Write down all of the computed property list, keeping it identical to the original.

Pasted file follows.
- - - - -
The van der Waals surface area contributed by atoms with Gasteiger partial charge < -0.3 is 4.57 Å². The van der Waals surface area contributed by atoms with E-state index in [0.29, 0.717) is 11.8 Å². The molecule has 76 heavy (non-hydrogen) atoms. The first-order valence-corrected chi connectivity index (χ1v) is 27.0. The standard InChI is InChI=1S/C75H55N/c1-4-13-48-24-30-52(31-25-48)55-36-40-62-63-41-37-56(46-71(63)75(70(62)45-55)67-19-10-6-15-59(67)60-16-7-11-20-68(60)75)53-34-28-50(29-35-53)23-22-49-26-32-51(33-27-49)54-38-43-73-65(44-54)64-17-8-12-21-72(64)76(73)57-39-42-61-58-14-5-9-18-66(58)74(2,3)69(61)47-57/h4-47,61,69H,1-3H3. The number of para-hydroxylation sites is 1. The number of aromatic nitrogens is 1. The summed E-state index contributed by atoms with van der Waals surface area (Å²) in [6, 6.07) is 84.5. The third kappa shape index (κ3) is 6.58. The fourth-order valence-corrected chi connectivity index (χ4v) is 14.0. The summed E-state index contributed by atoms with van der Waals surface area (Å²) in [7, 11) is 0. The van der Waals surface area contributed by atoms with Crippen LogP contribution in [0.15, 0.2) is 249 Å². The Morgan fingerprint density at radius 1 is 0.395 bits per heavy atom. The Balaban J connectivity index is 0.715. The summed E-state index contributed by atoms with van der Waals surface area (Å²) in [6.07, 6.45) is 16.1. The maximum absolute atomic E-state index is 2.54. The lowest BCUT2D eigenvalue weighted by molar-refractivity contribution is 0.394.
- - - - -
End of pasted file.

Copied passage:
The van der Waals surface area contributed by atoms with Gasteiger partial charge < -0.3 is 4.57 Å². The van der Waals surface area contributed by atoms with E-state index in [0.29, 0.717) is 11.8 Å². The molecule has 76 heavy (non-hydrogen) atoms. The first-order valence-corrected chi connectivity index (χ1v) is 27.0. The standard InChI is InChI=1S/C75H55N/c1-4-13-48-24-30-52(31-25-48)55-36-40-62-63-41-37-56(46-71(63)75(70(62)45-55)67-19-10-6-15-59(67)60-16-7-11-20-68(60)75)53-34-28-50(29-35-53)23-22-49-26-32-51(33-27-49)54-38-43-73-65(44-54)64-17-8-12-21-72(64)76(73)57-39-42-61-58-14-5-9-18-66(58)74(2,3)69(61)47-57/h4-47,61,69H,1-3H3. The number of para-hydroxylation sites is 1. The number of aromatic nitrogens is 1. The summed E-state index contributed by atoms with van der Waals surface area (Å²) in [6, 6.07) is 84.5. The third kappa shape index (κ3) is 6.58. The fourth-order valence-corrected chi connectivity index (χ4v) is 14.0. The summed E-state index contributed by atoms with van der Waals surface area (Å²) in [7, 11) is 0. The van der Waals surface area contributed by atoms with Crippen LogP contribution in [0.15, 0.2) is 249 Å². The Morgan fingerprint density at radius 1 is 0.395 bits per heavy atom. The Balaban J connectivity index is 0.715. The summed E-state index contributed by atoms with van der Waals surface area (Å²) in [6.07, 6.45) is 16.1. The maximum absolute atomic E-state index is 2.54. The lowest BCUT2D eigenvalue weighted by molar-refractivity contribution is 0.394.